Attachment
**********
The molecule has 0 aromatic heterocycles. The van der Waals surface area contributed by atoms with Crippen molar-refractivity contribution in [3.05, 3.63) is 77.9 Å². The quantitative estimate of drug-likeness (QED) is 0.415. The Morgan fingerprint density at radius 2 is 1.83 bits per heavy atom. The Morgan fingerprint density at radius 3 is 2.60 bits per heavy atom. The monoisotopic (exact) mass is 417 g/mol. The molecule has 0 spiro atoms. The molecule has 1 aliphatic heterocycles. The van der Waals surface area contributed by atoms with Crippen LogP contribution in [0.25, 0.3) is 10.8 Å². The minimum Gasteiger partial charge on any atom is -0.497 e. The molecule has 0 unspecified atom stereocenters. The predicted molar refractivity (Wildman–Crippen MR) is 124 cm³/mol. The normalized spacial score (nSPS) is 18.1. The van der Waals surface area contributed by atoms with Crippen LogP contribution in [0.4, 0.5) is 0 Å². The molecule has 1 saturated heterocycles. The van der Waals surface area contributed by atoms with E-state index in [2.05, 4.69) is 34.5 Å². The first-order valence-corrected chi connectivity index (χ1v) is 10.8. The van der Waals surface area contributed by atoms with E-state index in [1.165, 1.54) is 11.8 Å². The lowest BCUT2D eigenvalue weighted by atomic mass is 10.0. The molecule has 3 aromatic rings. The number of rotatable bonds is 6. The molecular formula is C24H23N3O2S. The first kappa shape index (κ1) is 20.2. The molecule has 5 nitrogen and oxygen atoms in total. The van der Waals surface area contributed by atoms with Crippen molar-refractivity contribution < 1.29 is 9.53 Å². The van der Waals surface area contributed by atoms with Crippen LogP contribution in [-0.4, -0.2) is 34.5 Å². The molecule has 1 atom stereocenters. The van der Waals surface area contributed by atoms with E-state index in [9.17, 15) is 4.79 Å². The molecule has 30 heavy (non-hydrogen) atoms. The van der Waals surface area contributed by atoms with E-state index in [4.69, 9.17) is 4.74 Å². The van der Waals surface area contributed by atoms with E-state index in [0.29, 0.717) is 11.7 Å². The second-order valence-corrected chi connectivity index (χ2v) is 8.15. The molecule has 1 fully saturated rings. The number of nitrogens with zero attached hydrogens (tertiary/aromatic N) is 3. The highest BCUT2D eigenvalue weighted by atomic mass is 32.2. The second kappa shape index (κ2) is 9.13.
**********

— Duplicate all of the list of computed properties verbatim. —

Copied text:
The molecule has 0 aromatic heterocycles. The van der Waals surface area contributed by atoms with Crippen molar-refractivity contribution in [3.05, 3.63) is 77.9 Å². The quantitative estimate of drug-likeness (QED) is 0.415. The Morgan fingerprint density at radius 2 is 1.83 bits per heavy atom. The Morgan fingerprint density at radius 3 is 2.60 bits per heavy atom. The monoisotopic (exact) mass is 417 g/mol. The molecule has 0 spiro atoms. The molecule has 1 aliphatic heterocycles. The van der Waals surface area contributed by atoms with Crippen LogP contribution in [0.25, 0.3) is 10.8 Å². The minimum Gasteiger partial charge on any atom is -0.497 e. The molecule has 0 unspecified atom stereocenters. The predicted molar refractivity (Wildman–Crippen MR) is 124 cm³/mol. The normalized spacial score (nSPS) is 18.1. The van der Waals surface area contributed by atoms with Crippen LogP contribution in [0.4, 0.5) is 0 Å². The molecule has 1 saturated heterocycles. The van der Waals surface area contributed by atoms with E-state index in [2.05, 4.69) is 34.5 Å². The first-order valence-corrected chi connectivity index (χ1v) is 10.8. The van der Waals surface area contributed by atoms with E-state index in [1.165, 1.54) is 11.8 Å². The lowest BCUT2D eigenvalue weighted by atomic mass is 10.0. The molecule has 3 aromatic rings. The number of rotatable bonds is 6. The molecular formula is C24H23N3O2S. The first kappa shape index (κ1) is 20.2. The molecule has 5 nitrogen and oxygen atoms in total. The van der Waals surface area contributed by atoms with Crippen molar-refractivity contribution < 1.29 is 9.53 Å². The van der Waals surface area contributed by atoms with Crippen LogP contribution in [-0.4, -0.2) is 34.5 Å². The molecule has 1 atom stereocenters. The van der Waals surface area contributed by atoms with E-state index in [9.17, 15) is 4.79 Å². The molecule has 30 heavy (non-hydrogen) atoms. The van der Waals surface area contributed by atoms with E-state index in [4.69, 9.17) is 4.74 Å². The van der Waals surface area contributed by atoms with E-state index in [0.29, 0.717) is 11.7 Å². The second-order valence-corrected chi connectivity index (χ2v) is 8.15. The molecule has 1 fully saturated rings. The number of nitrogens with zero attached hydrogens (tertiary/aromatic N) is 3. The highest BCUT2D eigenvalue weighted by atomic mass is 32.2. The second kappa shape index (κ2) is 9.13.